Kelso Mountain (13,164′) | CO Rank: 510/637
Front Range | Arapaho National Forest | Georgetown, CO
10/19/19 | 5.02 miles | 1,969′ gain | Class 2
Allie and I had been talking about climbing Kelso Mountain for a long time and we finally had an opportunity right before a big snowstorm blew in! We both had things going on in the morning so we planned a sunset hike.
The route up Kelso starts at the Grays Peak Trailhead. The drive in was much easier (and not at all icy) like we’d expected, and we were surprised to arrive to a half full parking lot. Where is everybody!? We thought we’d have to park way down the road since this trailhead is always insanely busy, but I guess the cold kept most people away.
As we were getting our gear ready, a guy kept looking over at us, probably wondering why we were getting started so late. He looked about ready to come over and talk to us before we bundled up in multiple layers and put on our full backpacks. Don’t worry, we have come prepared! (Side note: normally it’s not recommended to start up a mountain so late, but that tends to only matter during monsoon season when afternoon thunderstorms pose a threat. We made sure we had a clear weather window before setting out.)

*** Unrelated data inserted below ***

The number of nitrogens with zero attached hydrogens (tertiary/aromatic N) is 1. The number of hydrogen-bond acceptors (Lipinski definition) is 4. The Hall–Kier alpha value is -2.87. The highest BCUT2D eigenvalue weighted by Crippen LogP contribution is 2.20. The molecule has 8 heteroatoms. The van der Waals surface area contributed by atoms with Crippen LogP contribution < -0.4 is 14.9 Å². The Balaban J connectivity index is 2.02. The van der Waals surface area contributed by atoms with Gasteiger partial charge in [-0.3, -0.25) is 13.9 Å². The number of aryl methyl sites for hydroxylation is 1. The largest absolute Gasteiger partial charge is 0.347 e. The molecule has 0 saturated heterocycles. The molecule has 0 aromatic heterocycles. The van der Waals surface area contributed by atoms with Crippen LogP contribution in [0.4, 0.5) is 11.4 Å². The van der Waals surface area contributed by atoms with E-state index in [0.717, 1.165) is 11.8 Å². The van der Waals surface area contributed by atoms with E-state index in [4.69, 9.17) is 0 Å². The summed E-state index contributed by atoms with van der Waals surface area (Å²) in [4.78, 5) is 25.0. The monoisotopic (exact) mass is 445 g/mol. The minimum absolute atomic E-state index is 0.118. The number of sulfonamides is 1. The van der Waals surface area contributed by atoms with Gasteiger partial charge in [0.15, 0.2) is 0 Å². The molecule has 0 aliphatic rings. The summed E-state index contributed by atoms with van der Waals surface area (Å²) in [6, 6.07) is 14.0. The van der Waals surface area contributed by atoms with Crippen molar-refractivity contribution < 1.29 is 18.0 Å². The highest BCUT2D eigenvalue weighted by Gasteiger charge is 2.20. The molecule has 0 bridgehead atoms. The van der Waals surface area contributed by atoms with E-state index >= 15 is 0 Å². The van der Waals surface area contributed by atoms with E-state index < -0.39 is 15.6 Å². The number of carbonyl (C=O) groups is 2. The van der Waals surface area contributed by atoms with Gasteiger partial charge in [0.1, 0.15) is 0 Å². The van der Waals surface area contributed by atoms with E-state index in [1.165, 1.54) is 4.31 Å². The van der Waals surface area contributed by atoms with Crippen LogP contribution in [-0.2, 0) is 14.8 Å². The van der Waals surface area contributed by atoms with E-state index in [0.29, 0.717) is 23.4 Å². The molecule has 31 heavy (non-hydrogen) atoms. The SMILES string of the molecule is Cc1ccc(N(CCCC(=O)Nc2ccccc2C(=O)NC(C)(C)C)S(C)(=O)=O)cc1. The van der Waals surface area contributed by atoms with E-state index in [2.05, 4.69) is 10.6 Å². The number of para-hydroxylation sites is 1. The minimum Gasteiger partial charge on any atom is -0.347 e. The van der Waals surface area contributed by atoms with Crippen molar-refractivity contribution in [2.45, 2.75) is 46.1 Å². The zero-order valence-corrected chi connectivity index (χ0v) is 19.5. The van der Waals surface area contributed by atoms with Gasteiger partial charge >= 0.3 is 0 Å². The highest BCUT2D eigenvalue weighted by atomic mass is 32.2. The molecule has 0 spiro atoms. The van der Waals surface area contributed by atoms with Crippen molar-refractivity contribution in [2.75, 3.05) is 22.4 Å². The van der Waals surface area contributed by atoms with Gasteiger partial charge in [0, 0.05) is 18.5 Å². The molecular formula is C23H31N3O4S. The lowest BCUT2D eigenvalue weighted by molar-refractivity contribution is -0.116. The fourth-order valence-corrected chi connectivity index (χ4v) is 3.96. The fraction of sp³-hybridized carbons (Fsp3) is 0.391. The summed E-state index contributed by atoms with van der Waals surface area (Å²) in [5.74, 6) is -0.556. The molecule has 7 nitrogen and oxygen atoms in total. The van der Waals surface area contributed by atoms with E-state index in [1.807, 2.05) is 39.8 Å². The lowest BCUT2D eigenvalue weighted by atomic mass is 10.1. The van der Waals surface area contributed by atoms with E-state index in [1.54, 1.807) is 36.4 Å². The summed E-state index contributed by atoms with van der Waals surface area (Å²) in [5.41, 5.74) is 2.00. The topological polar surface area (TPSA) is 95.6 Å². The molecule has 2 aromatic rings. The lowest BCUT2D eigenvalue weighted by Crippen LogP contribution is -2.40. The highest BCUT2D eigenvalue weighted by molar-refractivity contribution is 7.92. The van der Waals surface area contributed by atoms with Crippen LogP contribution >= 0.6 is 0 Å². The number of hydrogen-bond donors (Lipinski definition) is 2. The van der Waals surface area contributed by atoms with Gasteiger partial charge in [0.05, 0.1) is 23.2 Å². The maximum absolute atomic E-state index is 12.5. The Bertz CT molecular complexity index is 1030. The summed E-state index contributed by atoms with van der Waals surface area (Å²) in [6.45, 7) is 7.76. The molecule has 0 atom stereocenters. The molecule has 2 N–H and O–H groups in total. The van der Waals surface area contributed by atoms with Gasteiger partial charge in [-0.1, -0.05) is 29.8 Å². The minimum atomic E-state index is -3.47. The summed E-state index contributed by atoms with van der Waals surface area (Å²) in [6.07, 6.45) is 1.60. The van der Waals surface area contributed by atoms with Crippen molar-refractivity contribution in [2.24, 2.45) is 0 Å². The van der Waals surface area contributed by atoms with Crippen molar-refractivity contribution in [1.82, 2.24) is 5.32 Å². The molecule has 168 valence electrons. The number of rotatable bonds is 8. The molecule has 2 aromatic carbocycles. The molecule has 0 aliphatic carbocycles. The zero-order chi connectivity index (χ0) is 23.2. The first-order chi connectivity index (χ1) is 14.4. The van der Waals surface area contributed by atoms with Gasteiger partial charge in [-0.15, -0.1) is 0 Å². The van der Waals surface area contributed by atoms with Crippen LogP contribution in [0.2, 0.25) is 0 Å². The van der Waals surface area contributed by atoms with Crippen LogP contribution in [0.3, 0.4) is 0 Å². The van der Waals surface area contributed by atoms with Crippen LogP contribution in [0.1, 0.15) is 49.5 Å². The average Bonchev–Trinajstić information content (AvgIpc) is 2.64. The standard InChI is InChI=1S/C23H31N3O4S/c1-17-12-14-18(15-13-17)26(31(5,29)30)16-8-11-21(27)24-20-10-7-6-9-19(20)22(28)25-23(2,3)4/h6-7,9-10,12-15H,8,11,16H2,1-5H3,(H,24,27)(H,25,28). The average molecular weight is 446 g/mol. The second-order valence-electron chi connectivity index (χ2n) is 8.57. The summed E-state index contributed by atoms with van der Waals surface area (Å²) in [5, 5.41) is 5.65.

We followed the Grays Peak Trail for a mile or so and turned off at a large cairn. The gentle south slopes of Kelso provide many route options and we chose a line that looked good to us.
We avoided the willows and patches of snow whenever possible, walking on grass and the occasional rock.
The slope was steep (though not dangerously so) and it took a while to ascend as I constantly had to stop to catch my breath. A huge mountain goat watched us from afar, and we kept an eye on him to make sure he didn’t come any closer. Once we topped out on the ridge, we had views for days.
The summit was close now and the views gave us new energy. We plunge stepped through the snow drifts and finally summited. It was freezing up there and windy so we didn’t even sit down. Just grab summit pictures and go!
We decided to make a sort of loop and descended a different way than we’d come up. We followed the ridge down (until it became harder than Class 1/2) and then cut back to the trail from there.
Once we hit the trail, it was smooth sailing and we cruised all the way back to the car, but not before snapping some sunset photos!
We’d watched a number of people heading back down the trail while we were on Kelso, but we never imagined we’d get back to a completely empty parking lot. We’d had the basin to ourselves for at least an hour! What a great way to spend an afternoon.